that one spot in the heavens seemed to call out to his soul to swear to
his Lucy's truth to him: was like the sorrowful visage of his fleur-de-
luce as he called her, appealing to him for faith. That tremulous tender
way she had of half-closing and catching light on the nether-lids, when
sometimes she looked up in her lover's face--as look so mystic-sweet that
it had grown to be the fountain of his dreams: he saw it yonder, and his
Know you those wand-like touches of I know not what, before which our
grosser being melts; and we, much as we hope to be in the Awaking, stand
etherealized, trembling with new joy? They come but rarely; rarely even
in love, when we fondly think them revelations. Mere sensations they
are, doubtless: and we rank for them no higher in the spiritual scale
than so many translucent glorious polypi that quiver on the shores, the
hues of heaven running through them. Yet in the harvest of our days it
is something for the animal to have had such mere fleshly polypian
experiences to look back upon, and they give him an horizon--pale seas of
luring splendour. One who has had them (when they do not bound him) may
find the Isles of Bliss sooner than another. Sensual faith in the upper
glories is something. "Let us remember," says The Pilgrim's Scrip, "that
Nature, though heathenish, reaches at her best to the footstool of the
Highest. She is not all dust, but a living portion of the spheres. In
aspiration it is our error to despise her, forgetting that through Nature
only can we ascend. Cherished, trained, and purified, she is then partly
worthy the divine mate who is to make her wholly so. St. Simeon saw the
Hog in Nature, and took Nature for the Hog."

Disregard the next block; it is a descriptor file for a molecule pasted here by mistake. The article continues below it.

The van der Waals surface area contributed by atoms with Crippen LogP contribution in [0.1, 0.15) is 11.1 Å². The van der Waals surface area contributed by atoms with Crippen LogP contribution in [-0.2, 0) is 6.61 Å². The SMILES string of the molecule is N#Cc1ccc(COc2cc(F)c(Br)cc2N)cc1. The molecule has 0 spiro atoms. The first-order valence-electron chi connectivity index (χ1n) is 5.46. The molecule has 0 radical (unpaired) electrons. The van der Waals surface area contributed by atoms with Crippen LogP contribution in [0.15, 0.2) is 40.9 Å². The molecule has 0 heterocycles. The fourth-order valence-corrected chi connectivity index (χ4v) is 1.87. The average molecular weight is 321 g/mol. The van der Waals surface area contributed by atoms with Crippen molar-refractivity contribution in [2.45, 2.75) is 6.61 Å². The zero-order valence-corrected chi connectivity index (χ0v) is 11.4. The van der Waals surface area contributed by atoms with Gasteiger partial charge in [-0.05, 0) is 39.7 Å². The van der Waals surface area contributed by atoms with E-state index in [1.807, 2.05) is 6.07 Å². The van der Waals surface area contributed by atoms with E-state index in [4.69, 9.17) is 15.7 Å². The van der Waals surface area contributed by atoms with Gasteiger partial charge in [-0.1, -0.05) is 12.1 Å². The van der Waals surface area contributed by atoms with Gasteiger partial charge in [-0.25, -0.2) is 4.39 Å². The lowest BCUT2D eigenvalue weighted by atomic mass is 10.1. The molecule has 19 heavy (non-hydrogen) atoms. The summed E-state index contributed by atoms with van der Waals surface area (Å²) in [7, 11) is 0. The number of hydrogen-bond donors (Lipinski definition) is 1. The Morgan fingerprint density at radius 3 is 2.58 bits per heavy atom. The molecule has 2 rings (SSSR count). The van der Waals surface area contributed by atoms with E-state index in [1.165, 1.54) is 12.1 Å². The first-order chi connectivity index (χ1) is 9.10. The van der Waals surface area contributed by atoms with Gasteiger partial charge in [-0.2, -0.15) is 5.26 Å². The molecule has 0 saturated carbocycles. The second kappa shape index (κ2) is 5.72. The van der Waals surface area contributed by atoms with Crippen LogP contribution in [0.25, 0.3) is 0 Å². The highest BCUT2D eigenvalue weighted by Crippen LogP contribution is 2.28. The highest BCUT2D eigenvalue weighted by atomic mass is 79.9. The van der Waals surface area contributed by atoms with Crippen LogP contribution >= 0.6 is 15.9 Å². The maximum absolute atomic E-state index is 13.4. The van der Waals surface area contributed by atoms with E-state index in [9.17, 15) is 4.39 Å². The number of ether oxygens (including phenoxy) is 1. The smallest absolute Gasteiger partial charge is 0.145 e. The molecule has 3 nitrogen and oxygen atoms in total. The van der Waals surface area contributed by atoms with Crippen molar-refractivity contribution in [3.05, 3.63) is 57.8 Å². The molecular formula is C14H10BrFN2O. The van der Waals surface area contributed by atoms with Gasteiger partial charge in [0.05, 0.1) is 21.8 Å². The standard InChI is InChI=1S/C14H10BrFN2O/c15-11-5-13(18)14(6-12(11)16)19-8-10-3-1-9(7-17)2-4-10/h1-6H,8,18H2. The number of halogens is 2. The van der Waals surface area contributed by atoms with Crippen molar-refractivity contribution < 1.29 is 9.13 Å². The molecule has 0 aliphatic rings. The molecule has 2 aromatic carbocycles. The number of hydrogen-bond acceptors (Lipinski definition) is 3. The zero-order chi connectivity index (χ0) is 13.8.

It was one of these strange bodily exaltations which thrilled the young
man, he knew not how it was, for sadness and his forebodings vanished.
The soft wand touched him. At that moment, had Sir Austin spoken openly,
Richard might have fallen upon his heart. He could not.
He chose to feel injured on the common ground of fathers, and to pursue
his System by plotting. Lady Blandish had revived his jealousy of the
creature who menaced it, and jealousy of a System is unreflecting and
vindictive as jealousy of woman.
Heath-roots and pines breathed sharp in the cool autumn evening about the
Bellingham station. Richard stood a moment as he stepped from the train,
and drew the country air into his lungs with large heaves of the chest.
Leaving his father to the felicitations of the station-master, he went
into the Lobourne road to look for his faithful Tom, who had received
private orders through Berry to be in attendance with his young master's
mare, Cassandra, and was lurking in a plantation of firs unenclosed on
the borders of the road, where Richard, knowing his retainer's zest for
conspiracy too well to seek him anywhere but in the part most favoured
with shelter and concealment, found him furtively whiffing tobacco.
"What news, Tom? Is there an illness?"
Tom sent his undress cap on one side to scratch at dilemma, an old
agricultural habit to which he was still a slave in moments of abstract
thought or sudden difficulty.
"No, I don't want the rake, Mr. Richard," he whinnied with a false grin,
as he beheld his master's eye vacantly following the action.
"Speak out!" he was commanded. "I haven't had a letter for a week!"
Richard learnt the news. He took it with surprising outward calm, only
getting a little closer to Cassandra's neck, and looking very hard at Tom
without seeing a speck of him, which had the effect on Tom of making him
sincerely wish his master would punch his head at once rather than fix
him in that owl-like way.